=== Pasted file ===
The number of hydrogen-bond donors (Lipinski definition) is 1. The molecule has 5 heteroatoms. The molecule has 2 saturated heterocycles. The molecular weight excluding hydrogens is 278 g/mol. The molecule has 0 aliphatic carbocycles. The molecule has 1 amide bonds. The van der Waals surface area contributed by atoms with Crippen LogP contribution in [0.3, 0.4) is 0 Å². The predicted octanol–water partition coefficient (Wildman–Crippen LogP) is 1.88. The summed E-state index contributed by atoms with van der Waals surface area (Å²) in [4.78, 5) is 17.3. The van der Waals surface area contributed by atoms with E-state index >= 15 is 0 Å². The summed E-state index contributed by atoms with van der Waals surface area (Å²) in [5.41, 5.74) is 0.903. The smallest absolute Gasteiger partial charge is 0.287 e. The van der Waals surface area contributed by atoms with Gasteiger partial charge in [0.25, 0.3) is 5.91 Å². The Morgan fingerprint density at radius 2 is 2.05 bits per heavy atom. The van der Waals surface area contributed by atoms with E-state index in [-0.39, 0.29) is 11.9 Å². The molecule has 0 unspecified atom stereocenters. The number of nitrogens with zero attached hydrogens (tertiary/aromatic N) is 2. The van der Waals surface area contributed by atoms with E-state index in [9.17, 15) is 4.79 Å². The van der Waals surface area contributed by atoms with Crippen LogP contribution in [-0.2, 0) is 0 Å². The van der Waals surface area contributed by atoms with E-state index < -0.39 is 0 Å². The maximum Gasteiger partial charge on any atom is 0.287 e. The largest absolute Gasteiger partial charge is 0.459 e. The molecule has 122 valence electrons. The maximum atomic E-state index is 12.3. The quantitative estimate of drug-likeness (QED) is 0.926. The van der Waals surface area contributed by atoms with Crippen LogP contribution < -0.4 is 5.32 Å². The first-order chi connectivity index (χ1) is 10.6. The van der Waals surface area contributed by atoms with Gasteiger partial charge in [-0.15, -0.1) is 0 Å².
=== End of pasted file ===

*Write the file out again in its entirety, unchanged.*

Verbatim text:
The number of hydrogen-bond donors (Lipinski definition) is 1. The molecule has 5 heteroatoms. The molecule has 2 saturated heterocycles. The molecular weight excluding hydrogens is 278 g/mol. The molecule has 0 aliphatic carbocycles. The molecule has 1 amide bonds. The van der Waals surface area contributed by atoms with Crippen LogP contribution in [0.3, 0.4) is 0 Å². The predicted octanol–water partition coefficient (Wildman–Crippen LogP) is 1.88. The summed E-state index contributed by atoms with van der Waals surface area (Å²) in [4.78, 5) is 17.3. The van der Waals surface area contributed by atoms with E-state index >= 15 is 0 Å². The summed E-state index contributed by atoms with van der Waals surface area (Å²) in [5.41, 5.74) is 0.903. The smallest absolute Gasteiger partial charge is 0.287 e. The van der Waals surface area contributed by atoms with Gasteiger partial charge in [0.25, 0.3) is 5.91 Å². The Morgan fingerprint density at radius 2 is 2.05 bits per heavy atom. The van der Waals surface area contributed by atoms with E-state index in [-0.39, 0.29) is 11.9 Å². The molecule has 0 unspecified atom stereocenters. The number of nitrogens with zero attached hydrogens (tertiary/aromatic N) is 2. The van der Waals surface area contributed by atoms with E-state index in [9.17, 15) is 4.79 Å². The van der Waals surface area contributed by atoms with Crippen LogP contribution in [-0.2, 0) is 0 Å². The van der Waals surface area contributed by atoms with E-state index < -0.39 is 0 Å². The maximum Gasteiger partial charge on any atom is 0.287 e. The largest absolute Gasteiger partial charge is 0.459 e. The molecule has 122 valence electrons. The maximum atomic E-state index is 12.3. The quantitative estimate of drug-likeness (QED) is 0.926. The van der Waals surface area contributed by atoms with Crippen LogP contribution < -0.4 is 5.32 Å². The first-order chi connectivity index (χ1) is 10.6. The van der Waals surface area contributed by atoms with Gasteiger partial charge in [-0.15, -0.1) is 0 Å².